ADDRESS Interview with ceramic artist Sandra Meryl Ledingham.

Define your craft in 3 sentences or less. My work as a ceramic artist embraces not only ceramic sculpture but a reverence for functional clay. At the basis of my passion is how clay has informed our civilization from ancient clay architecture to its usage as food for the hungry, to toilets. “My interest in the modest material of clay and its historical origin’s of usage have become ever more endearing and meaningful to me. As workers in clay we should be proud, we come from a fierce and pivotal material.”

Describe your creative process. My process always starts with ‘ruminating’ in a greasy spoon café ( or sometimes designer cafes). Periodicals, a sketch pad, reference books and a time to focus are instrumental. Following is a clean & organized studio work space – a clean palette. A studio filled with sun-light & some jazz and I’m set.

Where do you find inspiration when experiencing a creative block? Keeping a ‘thread’ of unresolved works & notes, ramping up the inertia and assuring a project ( large or small) helps keep the limbo away. If a block has taken hold, gallery visits, design periodicals & a jazz concert get the juices flowing.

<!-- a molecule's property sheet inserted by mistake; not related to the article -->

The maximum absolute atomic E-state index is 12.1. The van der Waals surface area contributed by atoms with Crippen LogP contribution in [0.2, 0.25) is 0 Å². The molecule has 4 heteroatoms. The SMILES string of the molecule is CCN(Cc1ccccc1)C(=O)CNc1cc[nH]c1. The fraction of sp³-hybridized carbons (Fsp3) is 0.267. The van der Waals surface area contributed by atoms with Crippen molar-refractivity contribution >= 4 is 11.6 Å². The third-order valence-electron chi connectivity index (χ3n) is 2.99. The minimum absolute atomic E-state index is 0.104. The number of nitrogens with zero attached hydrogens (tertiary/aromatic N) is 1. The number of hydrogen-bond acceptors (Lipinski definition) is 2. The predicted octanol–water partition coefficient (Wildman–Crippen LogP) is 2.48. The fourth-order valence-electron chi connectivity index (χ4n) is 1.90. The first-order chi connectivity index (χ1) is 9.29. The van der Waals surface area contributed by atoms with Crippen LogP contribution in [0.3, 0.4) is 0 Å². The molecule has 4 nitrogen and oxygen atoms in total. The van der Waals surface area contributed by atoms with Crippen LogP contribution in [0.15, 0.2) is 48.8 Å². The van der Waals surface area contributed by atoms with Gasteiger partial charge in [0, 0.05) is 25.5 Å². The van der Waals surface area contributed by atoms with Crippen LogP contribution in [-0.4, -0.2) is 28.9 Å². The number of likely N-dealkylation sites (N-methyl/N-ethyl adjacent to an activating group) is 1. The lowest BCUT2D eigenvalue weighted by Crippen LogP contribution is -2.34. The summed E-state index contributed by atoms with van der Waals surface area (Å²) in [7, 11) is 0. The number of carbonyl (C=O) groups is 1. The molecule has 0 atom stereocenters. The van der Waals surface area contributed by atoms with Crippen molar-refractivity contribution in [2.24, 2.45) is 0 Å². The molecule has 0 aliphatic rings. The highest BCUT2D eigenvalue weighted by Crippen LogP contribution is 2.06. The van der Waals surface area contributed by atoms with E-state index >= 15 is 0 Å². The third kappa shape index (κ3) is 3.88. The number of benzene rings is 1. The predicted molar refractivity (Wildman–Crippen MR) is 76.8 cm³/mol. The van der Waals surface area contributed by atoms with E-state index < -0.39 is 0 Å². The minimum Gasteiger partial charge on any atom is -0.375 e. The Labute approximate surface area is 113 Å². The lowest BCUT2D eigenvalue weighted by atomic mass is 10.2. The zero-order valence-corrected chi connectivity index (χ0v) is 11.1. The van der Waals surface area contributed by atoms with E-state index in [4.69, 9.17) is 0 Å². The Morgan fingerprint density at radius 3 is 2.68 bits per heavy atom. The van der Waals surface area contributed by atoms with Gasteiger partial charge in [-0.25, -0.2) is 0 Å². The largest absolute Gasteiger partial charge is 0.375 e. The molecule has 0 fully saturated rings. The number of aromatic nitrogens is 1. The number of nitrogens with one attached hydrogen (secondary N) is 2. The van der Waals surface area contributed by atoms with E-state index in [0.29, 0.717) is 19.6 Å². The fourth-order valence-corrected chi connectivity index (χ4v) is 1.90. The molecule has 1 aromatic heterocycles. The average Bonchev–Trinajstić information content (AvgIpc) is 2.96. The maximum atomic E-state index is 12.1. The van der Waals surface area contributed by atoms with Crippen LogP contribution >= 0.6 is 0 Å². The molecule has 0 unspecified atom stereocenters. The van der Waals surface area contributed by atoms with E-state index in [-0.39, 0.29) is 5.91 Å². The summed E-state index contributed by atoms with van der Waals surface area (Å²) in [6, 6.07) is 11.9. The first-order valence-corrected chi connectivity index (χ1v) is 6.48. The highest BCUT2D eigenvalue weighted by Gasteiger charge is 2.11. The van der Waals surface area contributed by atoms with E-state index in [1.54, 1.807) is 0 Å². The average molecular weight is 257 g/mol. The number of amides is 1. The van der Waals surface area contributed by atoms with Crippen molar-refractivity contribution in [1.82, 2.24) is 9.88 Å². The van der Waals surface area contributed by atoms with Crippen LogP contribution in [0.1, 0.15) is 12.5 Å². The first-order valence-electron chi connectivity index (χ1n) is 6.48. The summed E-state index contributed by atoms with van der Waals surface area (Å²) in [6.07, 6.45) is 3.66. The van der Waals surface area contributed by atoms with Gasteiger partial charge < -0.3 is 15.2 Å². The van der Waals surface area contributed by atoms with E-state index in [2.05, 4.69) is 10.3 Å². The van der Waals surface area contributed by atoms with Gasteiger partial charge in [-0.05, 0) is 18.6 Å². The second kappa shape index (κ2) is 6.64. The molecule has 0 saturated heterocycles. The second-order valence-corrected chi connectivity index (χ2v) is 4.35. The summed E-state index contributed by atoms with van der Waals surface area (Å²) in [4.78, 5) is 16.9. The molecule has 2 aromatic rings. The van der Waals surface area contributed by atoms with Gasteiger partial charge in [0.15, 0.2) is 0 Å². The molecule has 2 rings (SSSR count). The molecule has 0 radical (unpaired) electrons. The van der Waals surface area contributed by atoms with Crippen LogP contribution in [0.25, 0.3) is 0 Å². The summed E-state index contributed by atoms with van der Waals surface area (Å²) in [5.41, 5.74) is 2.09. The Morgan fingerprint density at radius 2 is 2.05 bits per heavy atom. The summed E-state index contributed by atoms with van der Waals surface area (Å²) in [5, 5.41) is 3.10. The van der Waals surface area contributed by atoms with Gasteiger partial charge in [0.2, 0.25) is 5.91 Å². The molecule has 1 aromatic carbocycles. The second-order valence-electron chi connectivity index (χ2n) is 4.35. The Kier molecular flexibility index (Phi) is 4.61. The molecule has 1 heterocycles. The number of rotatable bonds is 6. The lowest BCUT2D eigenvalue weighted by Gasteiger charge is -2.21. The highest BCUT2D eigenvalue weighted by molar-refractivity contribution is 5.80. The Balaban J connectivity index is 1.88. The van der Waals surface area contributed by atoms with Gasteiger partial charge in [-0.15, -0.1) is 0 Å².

What advice would you give to young designers / makers / artists / creatives aspiring to make it in their field? As my mentor – ceramic artist Marilyn Levine once said at the beginning of my career “ just keep on working” ! And as I have said to my students: we as artists have the privilege of a career where we just keep on getting better and better ( more skilled, insightful, informed, smart & satisfied) instead of having it be ‘all over’ by the time you are 60! Not to mention we build a frame of reference with which we travel thru our days and the world.

What’s your dream project? One I have already completed: designing & building a home near Chitzen Itza ruins in the Yucatan of Mexico, inspired by a fav Architect Louis Barragan, AND ongoing : finding my ‘audience’ around the globe where my work, for them, has a resonance.

What design trends are you excited about? The closing of the gap of ‘material arts’ usage within the practice of artists. The cross-over of concepts, historical art movements, traditional craft technologies, architecture & new technologies.